Monthly Market Recap: December 1, 2022

November Market Recap

December 1, 2022 

After sharing our October recap a month ago, the Marks Group inbox received a couple replies from clients surprised we would strike such an optimistic tone in what has obviously been a difficult year for stocks. Thankfully, the momentum has remained positive and at least in the short-term, the path of least resistance for equities appears to be higher.

Stock prices increased for the second month in a row with the major US benchmarks all increasing more than 4%. Favorable comments from Federal Reserve officials, a stabilizing US dollar, falling energy prices, and a balanced result in the midterm elections all contributed to quality returns.

Every one of the 11 sectors in the S&P 500 posted gains in November, led by Materials (+11.5%) and Industrials (+7.6%). Lower oil prices led Energy (+0.7%) to underperform in relative terms, though it remains far and away the best-performing sector year-to-date. Consumer Discretionary (0.8%) also lagged.

Index November 2022 YTD 2022
Dow +5.67% -4.81%
S&P 500+ +5.38% -14.39%
NASDAQ +4.37% -26.70%

When markets closed on November 30, the S&P 500 had bounced nearly 17% from its mid-October low and had successfully clawed back nearly half its year-to-date losses. It would take another 2% rise from here to reach the official midway point between 2022 peak (January 3) and trough (October 13), but there’s no denying the encouraging behavior from equities in the last seven weeks.

Inflation remains problematic but has likely peaked, with the most recent Consumer Price Index (+7.7% year over year) offering the latest such evidence. That’s down from a peak of 9.1% inflation in June and, more importantly, represents a larger drop than expected from a month earlier.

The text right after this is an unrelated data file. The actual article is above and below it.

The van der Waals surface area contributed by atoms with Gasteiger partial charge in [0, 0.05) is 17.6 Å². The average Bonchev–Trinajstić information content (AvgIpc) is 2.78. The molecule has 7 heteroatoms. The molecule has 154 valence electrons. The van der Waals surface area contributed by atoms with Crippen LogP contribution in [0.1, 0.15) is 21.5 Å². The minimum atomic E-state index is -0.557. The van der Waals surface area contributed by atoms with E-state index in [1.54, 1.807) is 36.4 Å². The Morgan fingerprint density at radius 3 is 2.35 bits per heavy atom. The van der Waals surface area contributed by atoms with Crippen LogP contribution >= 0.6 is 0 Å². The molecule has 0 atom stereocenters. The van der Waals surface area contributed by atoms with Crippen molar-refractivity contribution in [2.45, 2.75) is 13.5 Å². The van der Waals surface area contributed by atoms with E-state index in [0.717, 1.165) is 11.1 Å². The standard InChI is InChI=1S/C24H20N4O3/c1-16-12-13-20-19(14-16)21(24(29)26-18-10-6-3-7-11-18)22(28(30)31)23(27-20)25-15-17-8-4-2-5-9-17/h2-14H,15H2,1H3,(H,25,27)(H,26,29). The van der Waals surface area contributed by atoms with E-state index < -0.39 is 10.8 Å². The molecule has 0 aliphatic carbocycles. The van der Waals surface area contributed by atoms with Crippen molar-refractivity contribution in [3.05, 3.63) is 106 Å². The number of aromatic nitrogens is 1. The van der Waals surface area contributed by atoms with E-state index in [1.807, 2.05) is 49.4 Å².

Stock prices were already grinding higher in November but comments from Fed Chair Jerome Powell further ignited the rally. Speaking on November 30, Powell confirmed the Fed’s upcoming rate hike in December will be smaller than the last four (0.75% each) but cautioned, “Despite some promising developments, we still have a long way to go in restoring price stability.”

Powell is doing his best to convince markets that rate hikes will continue for the foreseeable future, but our sense is the Fed is a lot closer to pausing hikes altogether than they are letting on. Such a pivot away from restrictive monetary policy could happen as early as Q1 2023 and would be an obvious catalyst for stocks.

Third quarter GDP was revised higher to show 2.9% annualized growth (the initial estimate from October was 2.6%). Q3 corporate earnings revealed 2.2% growth from a year earlier, in line with expectations. There is still a legitimate possibility of a US recession in the second half of 2023 once the effects of high inflation and rising interest rates filter their way through the economy, but for now much of the data has been encouraging.

The US dollar’s relentless rise finally hit a ceiling last month. The Dollar Index weakened 5% in November versus a basket of global currencies and fell to a 5-month low. This trend reversal led to significant outperformance for international equities, which tripled the monthly returns of US stocks. Non-US Developed equities gained 13.2% in November. Emerging Market equities bounced 15.6%.

The war between Russian and Ukraine, as well as China’s restrictive measures to slow the spread of COVID remain problematic to the global economy, but neither was a strong hindrance to market movements in November.

As the dollar declined, so too did bond yields. 10-year US Treasury yields finished the month at 3.70%, considerably lower than the 4.33% peak in October. The yield curve is almost entirely inverted at this point, meaning short-term bonds pay higher interest rates than longer-term bonds. The bond market is suggesting that inflation and interest rates will come down in the years ahead.